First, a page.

I’m trying to get jslint4java into central, via oss.sonatype.org. Part of this requires that you use the maven-gpg-plugin to sign your artifacts. All well & good, but I’ve never used GPG before (though I’ve been playing with SSL certificates for years).
So, following along the howto, I did:
$ gpg --gen-key gpg (GnuPG) 1.4.9; Copyright (C) 2008 Free Software Foundation, Inc. This is free software: you are free to change and redistribute it. There is NO WARRANTY, to the extent permitted by law. Please select what kind of key you want: (1) DSA and Elgamal (default) (2) DSA (sign only) (5) RSA (sign only) Your selection? 1 DSA keypair will have 1024 bits. ELG-E keys may be between 1024 and 4096 bits long. What keysize do you want? (2048) Requested keysize is 2048 bits Please specify how long the key should be valid. 0 = key does not expire = key expires in n days w = key expires in n weeks m = key expires in n months y = key expires in n years Key is valid for? (0) 0 Key does not expire at all Is this correct? (y/N) y You need a user ID to identify your key; the software constructs the user ID from the Real Name, Comment and Email Address in this form: "Heinrich Heine (Der Dichter) " Real name: Dominic Mitchell Email address: firstname.lastname@example.org Comment: You selected this USER-ID: "Dominic Mitchell " Change (N)ame, (C)omment, (E)mail or (O)kay/(Q)uit? O You need a Passphrase to protect your secret key. We need to generate a lot of random bytes. It is a good idea to perform some other action (type on the keyboard, move the mouse, utilize the disks) during the prime generation; this gives the random number generator a better chance to gain enough entropy. +++++.++++++++++.++++++++++.+++++++++++++++.+++++++++++++++.+++++...++++++++++.+++++.+++++++++++++++++++++++++++++++++++++++++++++++++++++++>++++++++++>+++++......+++++ We need to generate a lot of random bytes. It is a good idea to perform some other action (type on the keyboard, move the mouse, utilize the disks) during the prime generation; this gives the random number generator a better chance to gain enough entropy. ..++++++++++++++++++++.++++++++++++++++++++++++++++++...++++++++++++++++++++++++++++++.++++++++++++++++++++++++++++++.+++++++++++++++.+++++...++++++++++.+++++>.++++++++++>..+++++>+++++.......+++++^^^ gpg: /Users/dom/.gnupg/trustdb.gpg: trustdb created gpg: key A24D5076 marked as ultimately trusted public and secret key created and signed. gpg: checking the trustdb gpg: 3 marginal(s) needed, 1 complete(s) needed, PGP trust model gpg: depth: 0 valid: 1 signed: 0 trust: 0-, 0q, 0n, 0m, 0f, 1u pub 1024D/A24D5076 2009-06-24 Key fingerprint = 2F2E 85D8 A945 41C2 B7D1 667A 8616 2CE5 A24D 5076 uid Dominic Mitchell sub 2048g/4C2D8074 2009-06-24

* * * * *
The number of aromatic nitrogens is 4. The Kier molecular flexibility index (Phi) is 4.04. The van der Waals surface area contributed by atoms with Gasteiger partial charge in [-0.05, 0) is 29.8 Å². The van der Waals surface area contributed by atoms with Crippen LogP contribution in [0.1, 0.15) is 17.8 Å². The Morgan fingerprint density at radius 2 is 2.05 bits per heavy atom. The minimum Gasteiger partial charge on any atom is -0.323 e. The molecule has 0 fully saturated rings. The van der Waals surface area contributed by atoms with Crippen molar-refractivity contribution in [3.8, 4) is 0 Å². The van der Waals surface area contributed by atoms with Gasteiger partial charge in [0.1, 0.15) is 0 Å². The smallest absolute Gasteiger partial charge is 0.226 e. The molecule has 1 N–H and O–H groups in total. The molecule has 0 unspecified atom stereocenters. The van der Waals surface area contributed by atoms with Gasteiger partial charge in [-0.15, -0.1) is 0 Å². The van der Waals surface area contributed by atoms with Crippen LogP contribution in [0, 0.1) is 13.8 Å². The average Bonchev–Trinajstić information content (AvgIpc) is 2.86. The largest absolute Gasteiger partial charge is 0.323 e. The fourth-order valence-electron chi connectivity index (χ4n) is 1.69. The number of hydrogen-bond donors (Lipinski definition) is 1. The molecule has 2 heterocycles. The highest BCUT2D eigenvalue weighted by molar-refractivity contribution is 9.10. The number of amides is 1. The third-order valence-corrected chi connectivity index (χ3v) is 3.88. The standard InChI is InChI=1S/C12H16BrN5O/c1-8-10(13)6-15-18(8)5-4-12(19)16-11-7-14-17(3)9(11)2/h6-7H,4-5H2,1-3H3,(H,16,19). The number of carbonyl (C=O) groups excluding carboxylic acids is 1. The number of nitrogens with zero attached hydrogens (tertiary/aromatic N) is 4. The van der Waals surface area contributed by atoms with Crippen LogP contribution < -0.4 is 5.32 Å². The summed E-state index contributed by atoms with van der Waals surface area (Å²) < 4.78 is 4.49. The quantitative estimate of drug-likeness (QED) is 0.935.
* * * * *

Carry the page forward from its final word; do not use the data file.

As an aside, I am using gnupg 1, as I had some issues with the maven-plugin and gnupg 2. And it was simpler to just install gnupg 1 than fix the issues. 🙂
This creates a bunch of files in
$ ls -l ~/.gnupg total 64 -rw------- 1 dom dom 9154 21 Jun 20:39 gpg.conf -rw------- 1 dom dom 1171 24 Jun 20:44 pubring.gpg -rw------- 1 dom dom 1171 24 Jun 20:44 pubring.gpg~ -rw------- 1 dom dom 600 24 Jun 20:44 random_seed -rw------- 1 dom dom 1320 24 Jun 20:44 secring.gpg -rw------- 1 dom dom 1280 24 Jun 20:44 trustdb.gpg
Next, it needs to be published on to one of the key servers. The default configuration comes set up with a keyserver keys.gnupg.net. You can send your key up there easily:
$ gpg --send-keys A24D5076 gpg: sending key A24D5076 to hkp server keys.gnupg.net
And now it’s published.
Integrating this with your maven build is fairly simple. The example configuration works exactly as expected. I did one thing slightly differently: I created a gpg profile, and then referenced that from the release plugin. That means I’ll only sign releases, not all builds. Which seems reasonable enough to me.
org.apache.maven.plugins maven-release-plugin 2.0-beta-9 gpg gpg org.apache.maven.plugins maven-gpg-plugin …